"Mutual Funds for the Utterly Confused" (McGraw-HIll, December 2008)
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International Foundation of Employee Benefit Plans says "The book explores the importance of time and retirement philosophy in making a retirement plan."
More Leverage RisksEarlier in our discussions about risk, we looked at what leverage risk could do to your mutual funds. The idea of borrowing to buy stocks is nothing new. Federal laws are in place to prevent funds from borrowing more than 30% of their total assets. When they leverage, mutual fund managers attempt to buy additional shares with borrowed money for the fund to increase returns and if the stocks do well, sell for a profit.
But when stocks do poorly, the results can hurt a fund worse than if they hadn't borrowed a dime. The reason is fairly straightforward: you also have to pay back what you borrowed and as the value of the stocks go down these funds often sell well below the purchase price. For individual investors, this is referred to as a margin call. For mutual fund managers, this is referred to as a disaster, a perfect storm. To the overall markets, the effect can be amplified, forcing the sale of stocks that might have been held onto until the markets recover.
Much of the current depressed value of stocks, bonds and commodities was due to this type of activity. It was, in all fairness, exacerbated by the hedge fund industry. These mostly unregulated funds borrow in much larger quantities that their regulated brethren. Hedge funds, selling to satisfy creditors has kept the activity and the recovery on hold.
That said, could this be a return to simplicity, a time when things were more clear and transparent? Possibly but it will be only until investors begin to forget the lessons we should have learned.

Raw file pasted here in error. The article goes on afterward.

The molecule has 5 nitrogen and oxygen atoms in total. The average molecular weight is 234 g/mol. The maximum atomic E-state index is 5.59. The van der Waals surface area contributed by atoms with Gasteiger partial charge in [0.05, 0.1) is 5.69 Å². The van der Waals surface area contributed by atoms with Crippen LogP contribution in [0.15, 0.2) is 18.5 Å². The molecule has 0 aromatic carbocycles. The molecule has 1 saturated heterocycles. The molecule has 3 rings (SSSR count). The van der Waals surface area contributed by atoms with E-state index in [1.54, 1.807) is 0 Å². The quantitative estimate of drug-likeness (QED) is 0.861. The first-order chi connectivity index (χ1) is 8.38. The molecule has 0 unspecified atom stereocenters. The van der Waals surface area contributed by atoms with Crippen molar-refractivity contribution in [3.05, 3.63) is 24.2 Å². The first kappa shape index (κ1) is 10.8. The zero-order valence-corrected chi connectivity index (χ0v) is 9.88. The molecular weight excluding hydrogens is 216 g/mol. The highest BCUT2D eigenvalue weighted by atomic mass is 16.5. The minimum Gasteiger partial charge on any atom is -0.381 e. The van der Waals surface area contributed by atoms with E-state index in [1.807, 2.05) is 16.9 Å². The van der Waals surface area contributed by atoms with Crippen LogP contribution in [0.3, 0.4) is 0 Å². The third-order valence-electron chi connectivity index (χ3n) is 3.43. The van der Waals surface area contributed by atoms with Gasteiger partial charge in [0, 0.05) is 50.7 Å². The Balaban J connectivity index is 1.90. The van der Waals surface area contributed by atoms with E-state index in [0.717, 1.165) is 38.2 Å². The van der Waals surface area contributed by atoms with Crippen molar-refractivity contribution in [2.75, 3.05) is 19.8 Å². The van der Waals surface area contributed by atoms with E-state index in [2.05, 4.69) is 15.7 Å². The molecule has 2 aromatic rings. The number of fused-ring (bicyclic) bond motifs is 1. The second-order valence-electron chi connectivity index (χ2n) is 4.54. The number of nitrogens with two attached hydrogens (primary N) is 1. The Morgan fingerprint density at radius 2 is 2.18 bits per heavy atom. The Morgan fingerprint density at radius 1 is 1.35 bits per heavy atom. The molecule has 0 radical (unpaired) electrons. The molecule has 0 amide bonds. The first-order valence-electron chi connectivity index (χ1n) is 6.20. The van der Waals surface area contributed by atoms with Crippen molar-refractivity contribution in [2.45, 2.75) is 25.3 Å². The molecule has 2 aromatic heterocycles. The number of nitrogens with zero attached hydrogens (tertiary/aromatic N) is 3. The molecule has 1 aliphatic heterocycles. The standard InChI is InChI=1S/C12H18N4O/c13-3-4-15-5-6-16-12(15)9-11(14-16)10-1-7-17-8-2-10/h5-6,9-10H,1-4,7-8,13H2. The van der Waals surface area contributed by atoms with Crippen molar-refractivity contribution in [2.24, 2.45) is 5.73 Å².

Many of the recently created 130/30 funds took some of the hardest hits in the recent downturn. Investors might take another look at the strategy, which works like this: When a fund has $100 invested, the manager borrows $30 worth of stock (called shorting, where possession never really takes place and the manager buys at a price hoping the stock goes down so the difference between the sale price and the purchase price create a profit) which essentially creates a $130 worth of stick where only a $100 was actually used.
If you happen to be in a closed-end fund, you are most likely holding a fund that has engaged in this kind of leveraging but has had to deleverage once the credit markets froze and as they thaw, become more expensive. To continue to borrow, these funds are now forced to pay a higher rate for the action. Closed-end funds are also subject to the federal law and unlike other types of funds, trade like stock.
What do you do if your closed-end fund takes (or has already taken) a much harder hit than comparable open-end or no-load funds? If the fund family is large, you can look for mergers with funds within the family that have little or no leverage exposure. The merger in essence, satisfies the law and gives the fund a renewed asset base to begin the process all over again. Another idea, rethink your fund choices an opt of the no-load, lowest fee fund possible. The switch could can you several percentage points in returns.
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